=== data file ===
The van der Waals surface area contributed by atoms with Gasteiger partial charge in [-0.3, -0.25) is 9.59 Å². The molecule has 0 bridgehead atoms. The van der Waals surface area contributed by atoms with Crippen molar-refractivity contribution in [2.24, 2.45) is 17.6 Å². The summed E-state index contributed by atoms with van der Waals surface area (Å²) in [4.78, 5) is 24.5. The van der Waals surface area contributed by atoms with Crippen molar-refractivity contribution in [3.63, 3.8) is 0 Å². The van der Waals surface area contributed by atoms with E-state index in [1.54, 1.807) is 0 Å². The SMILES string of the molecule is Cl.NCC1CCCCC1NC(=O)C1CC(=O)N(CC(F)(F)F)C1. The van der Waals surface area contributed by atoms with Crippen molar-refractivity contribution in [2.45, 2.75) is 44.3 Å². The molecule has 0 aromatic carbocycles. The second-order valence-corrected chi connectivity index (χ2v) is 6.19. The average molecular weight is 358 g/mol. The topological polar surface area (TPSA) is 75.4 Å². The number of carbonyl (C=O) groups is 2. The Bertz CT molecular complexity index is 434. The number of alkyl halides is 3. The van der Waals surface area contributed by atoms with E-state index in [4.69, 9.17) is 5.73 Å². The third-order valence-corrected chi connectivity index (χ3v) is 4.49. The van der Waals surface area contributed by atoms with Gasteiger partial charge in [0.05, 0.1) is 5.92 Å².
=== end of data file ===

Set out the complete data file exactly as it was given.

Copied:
The van der Waals surface area contributed by atoms with Gasteiger partial charge in [-0.3, -0.25) is 9.59 Å². The molecule has 0 bridgehead atoms. The van der Waals surface area contributed by atoms with Crippen molar-refractivity contribution in [2.24, 2.45) is 17.6 Å². The summed E-state index contributed by atoms with van der Waals surface area (Å²) in [4.78, 5) is 24.5. The van der Waals surface area contributed by atoms with Crippen molar-refractivity contribution in [3.63, 3.8) is 0 Å². The van der Waals surface area contributed by atoms with E-state index in [1.54, 1.807) is 0 Å². The SMILES string of the molecule is Cl.NCC1CCCCC1NC(=O)C1CC(=O)N(CC(F)(F)F)C1. The van der Waals surface area contributed by atoms with Crippen molar-refractivity contribution in [2.45, 2.75) is 44.3 Å². The molecule has 0 aromatic carbocycles. The second-order valence-corrected chi connectivity index (χ2v) is 6.19. The average molecular weight is 358 g/mol. The topological polar surface area (TPSA) is 75.4 Å². The number of carbonyl (C=O) groups is 2. The Bertz CT molecular complexity index is 434. The number of alkyl halides is 3. The van der Waals surface area contributed by atoms with E-state index in [4.69, 9.17) is 5.73 Å². The third-order valence-corrected chi connectivity index (χ3v) is 4.49. The van der Waals surface area contributed by atoms with Gasteiger partial charge in [0.05, 0.1) is 5.92 Å².